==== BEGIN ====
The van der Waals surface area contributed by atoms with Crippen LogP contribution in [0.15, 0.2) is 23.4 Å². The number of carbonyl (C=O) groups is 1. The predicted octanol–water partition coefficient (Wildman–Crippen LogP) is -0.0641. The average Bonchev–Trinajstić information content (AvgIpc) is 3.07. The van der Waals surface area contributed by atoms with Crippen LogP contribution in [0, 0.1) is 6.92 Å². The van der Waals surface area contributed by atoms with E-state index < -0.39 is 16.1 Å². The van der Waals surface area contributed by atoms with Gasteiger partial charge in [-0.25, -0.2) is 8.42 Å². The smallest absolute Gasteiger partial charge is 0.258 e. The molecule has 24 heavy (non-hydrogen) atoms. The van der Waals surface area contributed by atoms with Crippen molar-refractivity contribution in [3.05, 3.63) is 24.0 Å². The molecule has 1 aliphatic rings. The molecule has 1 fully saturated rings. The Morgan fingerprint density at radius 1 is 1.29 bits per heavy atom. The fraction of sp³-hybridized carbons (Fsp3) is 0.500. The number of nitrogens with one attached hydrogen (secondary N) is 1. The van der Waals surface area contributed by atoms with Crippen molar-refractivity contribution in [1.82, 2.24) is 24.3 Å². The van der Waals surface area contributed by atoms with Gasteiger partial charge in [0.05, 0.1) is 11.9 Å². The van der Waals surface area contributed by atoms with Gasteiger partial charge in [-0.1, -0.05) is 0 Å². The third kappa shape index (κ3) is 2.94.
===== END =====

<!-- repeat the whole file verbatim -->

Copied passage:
The van der Waals surface area contributed by atoms with Crippen LogP contribution in [0.15, 0.2) is 23.4 Å². The number of carbonyl (C=O) groups is 1. The predicted octanol–water partition coefficient (Wildman–Crippen LogP) is -0.0641. The average Bonchev–Trinajstić information content (AvgIpc) is 3.07. The van der Waals surface area contributed by atoms with Crippen LogP contribution in [0, 0.1) is 6.92 Å². The van der Waals surface area contributed by atoms with E-state index < -0.39 is 16.1 Å². The van der Waals surface area contributed by atoms with Gasteiger partial charge in [-0.25, -0.2) is 8.42 Å². The smallest absolute Gasteiger partial charge is 0.258 e. The molecule has 24 heavy (non-hydrogen) atoms. The van der Waals surface area contributed by atoms with Crippen molar-refractivity contribution in [3.05, 3.63) is 24.0 Å². The molecule has 1 aliphatic rings. The molecule has 1 fully saturated rings. The Morgan fingerprint density at radius 1 is 1.29 bits per heavy atom. The fraction of sp³-hybridized carbons (Fsp3) is 0.500. The number of nitrogens with one attached hydrogen (secondary N) is 1. The van der Waals surface area contributed by atoms with Crippen molar-refractivity contribution in [1.82, 2.24) is 24.3 Å². The van der Waals surface area contributed by atoms with Gasteiger partial charge in [0.05, 0.1) is 11.9 Å². The van der Waals surface area contributed by atoms with Gasteiger partial charge in [-0.1, -0.05) is 0 Å². The third kappa shape index (κ3) is 2.94.